More objections from adherents of Biblical literalist creationism to my recent posts on the subject have been coming in. Some are thoughtful and raise subtle distinctions. As a Facebook friend writes: 

I just wanted to register the fact, without rancor, that I am a “naive Biblical literalist” myself. As a matter of fact, it sort of sounds like a lot of Jews are too. And there’s a difference between “Biblical literalism” and “sola scriptura” or “soul compentency” or Scottish common sense philosophy (or “any milkmaid could understand it perfectly”).

Did not the Lubavitcher Rebbe insist on the “literalness” of the creation account in Genesis? In fact, didn’t he insist that the sun moves around the earth?

Others are poignant and (in a gentle way) make me feel guilty. An email correspondent asks:

As a Gentile who has had a long interest in the Jewish Scriptures, who has visited Israel, and loves the Jewish people and supports Israel in whatever small capacity I am able, I found your article very interesting.
I’ve always assumed that Genesis is recording real history from the time I was first taught the stories as a young boy.  I always accepted that G-d is real, that He speaks to people, has a plan for this world and made a promise to Abraham that is irrevocable. I guess that is why I also support the creationist position but I notice that you say that is a naïve position. So, I am very interested to understand how the Jewish rabbis interpret Genesis and what I should be thinking about this issue.  If Genesis is not literal, does that mean that we should no longer consider Noah, Abraham, Isaac, Jacob or Joseph as historic figures (forgive me if I spelt them wrong)? Does that mean that G-d’s promise to Abraham never happened and the Jewish people never entered Egypt? I’m interested to understand.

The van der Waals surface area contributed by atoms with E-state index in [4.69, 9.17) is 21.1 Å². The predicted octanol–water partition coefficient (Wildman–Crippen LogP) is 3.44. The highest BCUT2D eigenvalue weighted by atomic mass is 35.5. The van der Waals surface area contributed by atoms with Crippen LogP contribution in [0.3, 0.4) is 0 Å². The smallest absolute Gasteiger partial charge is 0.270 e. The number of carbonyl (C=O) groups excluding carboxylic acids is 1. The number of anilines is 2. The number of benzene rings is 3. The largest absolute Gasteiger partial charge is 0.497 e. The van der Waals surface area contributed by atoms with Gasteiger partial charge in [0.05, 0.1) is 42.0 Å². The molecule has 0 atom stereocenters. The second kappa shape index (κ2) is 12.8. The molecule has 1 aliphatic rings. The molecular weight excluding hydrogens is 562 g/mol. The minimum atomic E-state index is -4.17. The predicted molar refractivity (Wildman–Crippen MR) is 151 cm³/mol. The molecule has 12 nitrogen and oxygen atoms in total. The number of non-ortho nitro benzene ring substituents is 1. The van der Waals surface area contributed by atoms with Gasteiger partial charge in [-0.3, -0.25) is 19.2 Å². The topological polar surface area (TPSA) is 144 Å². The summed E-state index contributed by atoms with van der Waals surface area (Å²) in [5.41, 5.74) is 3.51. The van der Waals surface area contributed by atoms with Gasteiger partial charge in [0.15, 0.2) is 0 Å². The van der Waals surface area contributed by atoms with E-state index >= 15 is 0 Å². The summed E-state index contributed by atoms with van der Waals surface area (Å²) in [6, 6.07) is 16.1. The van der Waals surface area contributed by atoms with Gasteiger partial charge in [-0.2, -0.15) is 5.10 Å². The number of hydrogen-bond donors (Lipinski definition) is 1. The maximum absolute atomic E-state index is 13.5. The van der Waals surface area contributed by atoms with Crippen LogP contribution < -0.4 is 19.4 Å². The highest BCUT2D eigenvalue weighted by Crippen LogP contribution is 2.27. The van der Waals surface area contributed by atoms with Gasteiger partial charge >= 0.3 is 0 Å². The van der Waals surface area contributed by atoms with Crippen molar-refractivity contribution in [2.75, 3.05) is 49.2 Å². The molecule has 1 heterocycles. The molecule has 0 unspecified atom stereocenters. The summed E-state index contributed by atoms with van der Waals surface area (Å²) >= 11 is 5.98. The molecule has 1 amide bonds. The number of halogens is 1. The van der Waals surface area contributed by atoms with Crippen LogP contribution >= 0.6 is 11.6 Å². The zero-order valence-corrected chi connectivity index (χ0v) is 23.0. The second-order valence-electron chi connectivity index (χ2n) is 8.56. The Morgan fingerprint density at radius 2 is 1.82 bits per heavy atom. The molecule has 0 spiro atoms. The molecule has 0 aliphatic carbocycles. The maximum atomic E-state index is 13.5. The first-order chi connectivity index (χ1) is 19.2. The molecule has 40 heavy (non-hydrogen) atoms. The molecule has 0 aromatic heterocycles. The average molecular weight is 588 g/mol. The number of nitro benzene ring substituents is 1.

If we’re willing to entertain the idea that Noah’s flood (the subject of this week’s Torah reading, Noach) did not occur as plain historical fact exactly the way it’s described in Genesis, why not put Abraham between similar brackets? What about Moses?
Regarding Moses, his historical existence and the giving of the Torah on Mt. Sinai would seem to be nonnegotiable. They are the subject of No. 7 and No. 8 among Maimonides’ 13 Principles of Faith. But is Noah, just as the literal Scriptural account of his flood experience expresses things, similarly nonnegotiable? I don’t see grounds for thinking so.
For Moses and for Abraham, furthermore, you could point to many authenticating details in the historical record — not proof, of course, but confirmation that the narratives are historically plausible. I wrote a whole book on Abraham from that angle: The Discovery of God.
The question is whether thinking of the flood, or the Garden of Eden for that matter, as figurative is damaging to the integrity of your faith, or not. Accepting the Darwinian account of evolution — life emerging through blind, purposeless churning of matter — would sure seem to do radical violence to that integrity. But as for narratives where the historicity is not so clearly essential to theological coherence, a saying of the Talmud that I often think of recommends itself:
“Teach your tongue to say ‘I do not know'” (Berachot 4a).
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